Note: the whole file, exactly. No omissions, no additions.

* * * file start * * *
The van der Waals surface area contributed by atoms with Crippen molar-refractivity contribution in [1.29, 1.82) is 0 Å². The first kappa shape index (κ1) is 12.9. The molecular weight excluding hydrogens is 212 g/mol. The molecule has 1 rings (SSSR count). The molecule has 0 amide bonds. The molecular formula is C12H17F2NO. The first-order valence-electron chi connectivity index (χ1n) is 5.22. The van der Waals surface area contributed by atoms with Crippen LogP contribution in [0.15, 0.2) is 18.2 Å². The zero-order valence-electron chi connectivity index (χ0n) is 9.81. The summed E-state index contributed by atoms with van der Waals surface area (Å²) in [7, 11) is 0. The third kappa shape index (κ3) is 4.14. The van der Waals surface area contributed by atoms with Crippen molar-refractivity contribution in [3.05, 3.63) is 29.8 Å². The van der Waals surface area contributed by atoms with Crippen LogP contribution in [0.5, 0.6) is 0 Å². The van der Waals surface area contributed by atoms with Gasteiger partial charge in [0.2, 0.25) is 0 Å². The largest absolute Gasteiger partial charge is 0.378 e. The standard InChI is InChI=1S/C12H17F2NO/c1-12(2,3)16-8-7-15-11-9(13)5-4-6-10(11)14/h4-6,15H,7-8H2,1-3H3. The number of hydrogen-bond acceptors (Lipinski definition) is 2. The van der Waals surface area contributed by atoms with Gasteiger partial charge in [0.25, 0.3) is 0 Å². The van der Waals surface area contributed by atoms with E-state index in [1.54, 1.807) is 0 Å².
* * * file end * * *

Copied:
The van der Waals surface area contributed by atoms with Crippen molar-refractivity contribution in [1.29, 1.82) is 0 Å². The first kappa shape index (κ1) is 12.9. The molecular weight excluding hydrogens is 212 g/mol. The molecule has 1 rings (SSSR count). The molecule has 0 amide bonds. The molecular formula is C12H17F2NO. The first-order valence-electron chi connectivity index (χ1n) is 5.22. The van der Waals surface area contributed by atoms with Crippen LogP contribution in [0.15, 0.2) is 18.2 Å². The zero-order valence-electron chi connectivity index (χ0n) is 9.81. The summed E-state index contributed by atoms with van der Waals surface area (Å²) in [7, 11) is 0. The third kappa shape index (κ3) is 4.14. The van der Waals surface area contributed by atoms with Crippen molar-refractivity contribution in [3.05, 3.63) is 29.8 Å². The van der Waals surface area contributed by atoms with Crippen LogP contribution in [0.5, 0.6) is 0 Å². The van der Waals surface area contributed by atoms with Gasteiger partial charge in [0.2, 0.25) is 0 Å². The largest absolute Gasteiger partial charge is 0.378 e. The standard InChI is InChI=1S/C12H17F2NO/c1-12(2,3)16-8-7-15-11-9(13)5-4-6-10(11)14/h4-6,15H,7-8H2,1-3H3. The number of hydrogen-bond acceptors (Lipinski definition) is 2. The van der Waals surface area contributed by atoms with Gasteiger partial charge in [0.25, 0.3) is 0 Å². The van der Waals surface area contributed by atoms with E-state index in [1.54, 1.807) is 0 Å².